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It is clear that businesses have an obligation to inform their customers about their product's ingredients and dangers. Looking at the case of Rose Cipollone we see that she was a heavy smoker. Her doctor's had to remove part of her right cancerous lung and informed her that she had to quit smoking. Unfortunately, she was addicted. Her doctor's removed the rest of her lung that year and she finally quit smoking. She then sued the Liggett Group, the makers of the cigarettes she smoked. The lawsuit charged that the company knew of the link between cancer and smoking in the early 1940's. The company was found innocent of conspiring with other tobacco companies to hide the dangers of cigarette smoking but guilty on the grounds of falsely claiming its products were safe.
However, things have changed. It is not 1940 anymore, when people were ignorant about the dangers of smoking. Tobacco companies now have Surgeon General warnings on cigarette packs. Unless they have been living under a rock, the general public should have been exposed to enough information by this time when it comes to cigarettes and addiction. Nicotine
information is but a click away. Tobacco companies should no longer have the obligation to warn their customers, except if a new ingredient is added, in which case they should be notified. No one is saying get rid of the Surgeon General warnings, but enough is enough! If a person wants to smoke 3 packs of cigarettes a day, then that is their choice; tobacco companies should not be held responsible.
Let us examine the hype surrounding the supposed danger and addition of nicotine. The Food and Drug Administration tells us that nicotine (the addictive drug found in cigarettes) is just as addictive as cocaine and should be illegal.
"Much of the rhetoric of the anti-smoking movement seeks to demonize tobacco smokers as "nicotine addicts". In the past, of course, the term "addict" has been generally applied only to mind-altering drugs, e.g., heroin and cocaine. Even alcohol, which is mind-altering, is not generally referred to as "additive". So, the argument is one of semantics. If nicotine is addictive, so are chocolate candies, pies and cakes, etc. Indeed, if "addiction" is defined as dependence upon some chemical, everyone is addicted, to air!"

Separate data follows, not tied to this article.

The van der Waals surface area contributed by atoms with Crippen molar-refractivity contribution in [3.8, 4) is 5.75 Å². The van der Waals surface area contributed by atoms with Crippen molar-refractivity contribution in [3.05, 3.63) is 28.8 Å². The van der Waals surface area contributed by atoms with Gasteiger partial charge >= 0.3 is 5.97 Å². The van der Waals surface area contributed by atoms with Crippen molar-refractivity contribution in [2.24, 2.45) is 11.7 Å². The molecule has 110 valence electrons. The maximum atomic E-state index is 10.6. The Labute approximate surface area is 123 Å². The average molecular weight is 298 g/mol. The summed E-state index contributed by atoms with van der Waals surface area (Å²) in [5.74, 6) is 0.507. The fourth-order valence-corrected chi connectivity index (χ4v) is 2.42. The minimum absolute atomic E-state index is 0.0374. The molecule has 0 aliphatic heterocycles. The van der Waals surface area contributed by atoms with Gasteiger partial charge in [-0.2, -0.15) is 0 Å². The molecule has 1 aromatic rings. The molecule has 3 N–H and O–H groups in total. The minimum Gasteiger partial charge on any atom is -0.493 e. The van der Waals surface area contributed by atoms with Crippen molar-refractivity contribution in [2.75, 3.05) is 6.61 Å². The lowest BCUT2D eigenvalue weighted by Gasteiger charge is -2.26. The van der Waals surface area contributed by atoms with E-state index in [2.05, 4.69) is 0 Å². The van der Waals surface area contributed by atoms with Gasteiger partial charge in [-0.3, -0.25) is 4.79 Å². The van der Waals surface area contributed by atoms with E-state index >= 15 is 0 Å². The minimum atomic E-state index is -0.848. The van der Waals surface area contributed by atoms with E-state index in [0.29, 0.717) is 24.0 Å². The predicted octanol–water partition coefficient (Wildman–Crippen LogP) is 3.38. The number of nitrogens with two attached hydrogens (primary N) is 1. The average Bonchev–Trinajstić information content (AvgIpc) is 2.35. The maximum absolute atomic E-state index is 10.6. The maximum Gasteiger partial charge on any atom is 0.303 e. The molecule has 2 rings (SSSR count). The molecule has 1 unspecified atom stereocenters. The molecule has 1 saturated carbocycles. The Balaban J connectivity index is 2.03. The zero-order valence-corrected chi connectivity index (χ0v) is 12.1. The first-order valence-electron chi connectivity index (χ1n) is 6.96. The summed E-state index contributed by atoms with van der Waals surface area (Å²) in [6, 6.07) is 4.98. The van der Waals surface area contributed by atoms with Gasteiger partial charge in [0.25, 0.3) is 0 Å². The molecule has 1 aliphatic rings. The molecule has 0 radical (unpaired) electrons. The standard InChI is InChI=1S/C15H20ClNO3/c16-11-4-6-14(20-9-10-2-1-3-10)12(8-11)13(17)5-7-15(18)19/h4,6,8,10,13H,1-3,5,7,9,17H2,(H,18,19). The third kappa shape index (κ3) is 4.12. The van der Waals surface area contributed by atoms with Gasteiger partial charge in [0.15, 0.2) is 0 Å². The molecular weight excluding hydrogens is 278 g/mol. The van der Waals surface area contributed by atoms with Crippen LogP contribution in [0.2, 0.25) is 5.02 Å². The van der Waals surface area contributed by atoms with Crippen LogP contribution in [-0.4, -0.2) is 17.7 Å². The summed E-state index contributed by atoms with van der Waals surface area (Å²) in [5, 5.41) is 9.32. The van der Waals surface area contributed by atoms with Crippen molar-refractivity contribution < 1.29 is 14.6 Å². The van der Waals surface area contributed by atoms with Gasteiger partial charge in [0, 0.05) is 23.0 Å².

Nicotine and cocaine are two different things. They may be just as addictive as each other but they certainly do not produce the same effect. Let us take a closer look at the properties of nicotine.
"Nicotine is a chemical, C10H 14N 2, which is found in the tobacco plant. Anti-smokers are quick to point out that pure nicotine is a poison, used as a pesticide. And it's true that pure nicotine (a colorless, odorous liquid) is poisonous. What that means is that to kill a 180-lb man, he'd have to drink about 80 mg of the stuff. Many other common substances, however, also have minimum lethal doses. According to the same source, ingesting a gram of caffeine is fatal.
Most of the nicotine in tobacco is lost in the process of smoking. Only a little finds its way into the smoker's bloodstream. That small quantity may account for some of
Quotes talked about in this paper
- Colby said, "If nicotine is addictive, so are chocolate candies, pies and cakes, etc."
- Fredman said it best when he indicated "there is only one social responsibility of business - to use its resources and engages in activities designed to increase its profits, so long as it stays within the rules of the game which is to say, engages in open and free competition without deception or fraud."
- US government that it exercise some "governmental responsibility".
Names referenced in this research paper
Lauren A. Colby, Fredman, Rose Cipollone,
Organizations referenced in this paper
Facts About Cocaine Copyright ARF 1995, government, US government,
Locations included in this report
Health Conditions included in this report
insomnia, cancer, paranoia,
Drug mentioned in this report
Nicotine, Cocaine, amphetamine,
Companies included in this paper
Liggett Group, Softkey Multimedia Inc,
Keywords mentioned in this paper
nicotine, cocaine, tobacco companies, drug, addictive, smoking, cigarettes, cocaine abuse, social responsibility, CD Rom, addictive drug, dangers, Havana cigars, tobacco plant, Chapter 11, alcohol, acquired immune deficiency syndrome, tobacco industry, Central Nervous System Stimulants, cigarette smoking, body systems, a closer look, copyright, addictions, drug risk, plain and simple, corporate social responsibility, paranoia, physical effects, Liggett Group, different things, nasal septum, muscle spasms, mood swings, mob mentality, smoke, much more, paranoid schizophrenia, subsidizing, surgeons, chest pain, experience, respiratory tract, body temperature, mental illnesses, a single, blood pressure, heart failure, democratic system, weight loss,